Following Terror's Forgotten Trail
An explosives case raises ghosts of a bloody past
The Bedford Self-Serve Mini Storage Facility sits unobtrusively in a Cleveland suburb, next to a day-care center, an elementary school, and a gas station. It was four years ago that its manager, frustrated at six months of unpaid bills, sheared off the lock of unit J-2. He then called the police.
Pete Elliott, an agent with the federal Bureau of Alcohol, Tobacco, and Fire-arms, hustled over to Bedford and was stunned by what he saw: a 16-year-old cache of high explosives--100 pounds of dynamite, blasting caps, and more--plus 13 firearms, a shopping bag full of ammo, and a dusty trench coat. The dynamite was leaking and extremely dangerous.
That day, Elliott launched what became a four-year investigation leading to a host of forgotten crimes, to a web of extremism that began a quarter century ago and ended in a federal courtroom last week. It would take America's proud Armenian community back to people and events many would prefer to forget--to bombings and coldblooded murders--and to still-heated charges of genocide that date back 85 years.
A man called Moose. Elliott's first task was finding who paid for the locker all those years. He grabbed the paperwork and found three renters going back to 1980, all paying in cash, all named Louise: Louise Sardella, Louise Fischel, Louise Seyranian. Everything about the records appeared false. One address was for an Open Pantry convenience store; a phone number led to a local sports club.
A storage employee vaguely recalled a woman who paid the rent, and she agreed to help an ATF artist on a composite drawing. Elliott, meanwhile, ordered traces for the 13 aging weapons. Only one came back positive: a 20-gauge shotgun tied to a woman in West Virginia. She was a former Cleveland resident, it turned out, whose son had sold the gun to her boss at an Open Pantry store, the same one as on the application. The boss, she recalled, was an Armenian fellow named Moose.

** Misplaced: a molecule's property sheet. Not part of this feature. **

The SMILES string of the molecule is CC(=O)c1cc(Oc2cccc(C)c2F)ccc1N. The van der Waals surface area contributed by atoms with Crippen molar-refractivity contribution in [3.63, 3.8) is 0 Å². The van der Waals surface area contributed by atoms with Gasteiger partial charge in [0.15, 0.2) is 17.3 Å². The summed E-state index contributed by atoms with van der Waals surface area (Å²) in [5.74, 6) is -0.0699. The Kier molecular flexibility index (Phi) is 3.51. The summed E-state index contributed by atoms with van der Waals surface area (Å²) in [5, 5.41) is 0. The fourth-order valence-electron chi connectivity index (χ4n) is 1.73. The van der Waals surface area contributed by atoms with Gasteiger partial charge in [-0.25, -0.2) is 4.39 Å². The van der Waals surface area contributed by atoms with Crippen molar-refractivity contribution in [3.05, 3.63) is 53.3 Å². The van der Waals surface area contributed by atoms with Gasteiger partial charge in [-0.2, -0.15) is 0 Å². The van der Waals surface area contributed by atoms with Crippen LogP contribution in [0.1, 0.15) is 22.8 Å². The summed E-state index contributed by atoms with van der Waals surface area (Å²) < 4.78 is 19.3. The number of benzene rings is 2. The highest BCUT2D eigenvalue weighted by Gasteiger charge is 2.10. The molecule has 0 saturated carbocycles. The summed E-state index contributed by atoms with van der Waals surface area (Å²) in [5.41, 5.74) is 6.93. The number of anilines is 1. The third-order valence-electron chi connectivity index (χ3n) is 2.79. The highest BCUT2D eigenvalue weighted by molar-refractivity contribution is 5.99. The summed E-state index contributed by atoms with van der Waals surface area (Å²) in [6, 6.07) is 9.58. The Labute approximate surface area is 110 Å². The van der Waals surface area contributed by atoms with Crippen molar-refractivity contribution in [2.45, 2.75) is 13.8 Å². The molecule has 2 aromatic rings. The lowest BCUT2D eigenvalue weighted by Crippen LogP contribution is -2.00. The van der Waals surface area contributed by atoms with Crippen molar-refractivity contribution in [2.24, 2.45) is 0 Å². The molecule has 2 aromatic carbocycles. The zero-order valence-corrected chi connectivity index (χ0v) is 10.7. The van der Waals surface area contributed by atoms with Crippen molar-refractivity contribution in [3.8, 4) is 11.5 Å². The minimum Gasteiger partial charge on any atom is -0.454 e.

Elliott pulled the papers on the convenience store and found it was owned by Topalian Enterprises. He then acted on an old investigator's hunch--"When people lie, they lie close to home"--and ran searches on the names he'd found: Sardella, Topalian, Fischel, Seyranian. Sure enough, he found a Michelle Seyranian and a Mourad Topalian residing at the same address in a nearby town. But the woman's driver's license photo and the composite drawing looked nothing alike, and the couple now lived in Florida.
Elliott, though, found another Topalian was still in town, a Lucy Topalian. And Lucy's photo was a dead ringer for the composite. Moreover, her age fit, and her handwriting matched that on the rental agreement. Confronted by Elliott, a frightened Lucy admitted that years ago she rented the locker but said she knew nothing about the contents. She was told to do it by her former husband--Mourad Topalian, whose nickname was Moose.
Mourad Topalian was no ordinary suspect. At the time, he was chairman of the Armenian National Committee of America, one of the nation's two leading Armenian associations. Tall and charismatic, he was well known in the halls of Congress and had met with President Clinton a half-dozen times. Although smaller than the Irish or Jewish American communities, the nation's 1 million ethnic Armenians back one of the best-organized ethnic lobbies in politics. Topalian and his allies have helped make tiny, landlocked Armenia one of the top per capita recipients of U.S. aid. Most of all, they have focused national attention on the Armenian genocide.